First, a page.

LAS VEGAS – Six weeks ago, thousands of New Year’s revelers gathered beneath the neon-lit marquees on the Las Vegas Strip — even though the big annual fireworks show was called off due to the coronavirus pandemic.
The sight of the big crowd, including many people without masks, spurred fears that COVID-19 infections would skyrocket, followed by hospitalizations and then deaths. That's exactly what happened. January was Nevada's deadliest month since the pandemic began, with 1,132 deaths. December was second.
Now the virus is reshaping a tourist destination built for excess and known for bright lights, big crowds, indulgent meals and headline shows. Visitors arrive to find some freedoms curtailed and some familiar attractions closed, but parking and bargain prices are abundant. Big performances and conventions are still on hold.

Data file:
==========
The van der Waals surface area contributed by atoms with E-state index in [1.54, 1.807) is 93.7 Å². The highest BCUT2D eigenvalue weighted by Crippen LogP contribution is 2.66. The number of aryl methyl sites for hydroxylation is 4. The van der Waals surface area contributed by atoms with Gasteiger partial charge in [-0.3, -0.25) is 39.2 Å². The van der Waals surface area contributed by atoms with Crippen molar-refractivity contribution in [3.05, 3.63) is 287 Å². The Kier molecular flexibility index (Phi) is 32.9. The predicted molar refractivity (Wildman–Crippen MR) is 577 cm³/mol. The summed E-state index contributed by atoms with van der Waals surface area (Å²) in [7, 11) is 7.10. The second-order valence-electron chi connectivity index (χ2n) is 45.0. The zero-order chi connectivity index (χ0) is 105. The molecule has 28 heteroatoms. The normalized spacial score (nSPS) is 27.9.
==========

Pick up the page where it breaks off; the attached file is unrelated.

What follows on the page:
“We have an industry that invites people from all over the world to come here, and unfortunately when they come here, they can bring disease with them,” said Brian Labus, a longtime epidemiologist at the regional Southern Nevada Health District who now teaches public health at the University of Nevada at Las Vegas. “The concern is that it spreads within our local population.”
In mid-January, more than half of the hospitals in and around Las Vegas reported being at least 90% full. One suburban medical center declared a capacity crisis, with more patients than beds. Nearly half of its 147 beds were occupied by coronavirus patients.
Deaths in Nevada hit a single-day record of 71 on Jan. 21. On Thursday, the statewide death total from COVID-19 was 4,637 since the pandemic began.
As in other cities, some overwhelmed funeral homes have used refrigerated trailers to hold the dead, interim Coroner Michael Murphy said.
“It’s nothing like I ever experienced in my nursing career,” said Dina Armstrong, a nurse at MountainView Hospital in northwest Las Vegas. “Dealing with this disease is mind-blowing — the stress and the environment.”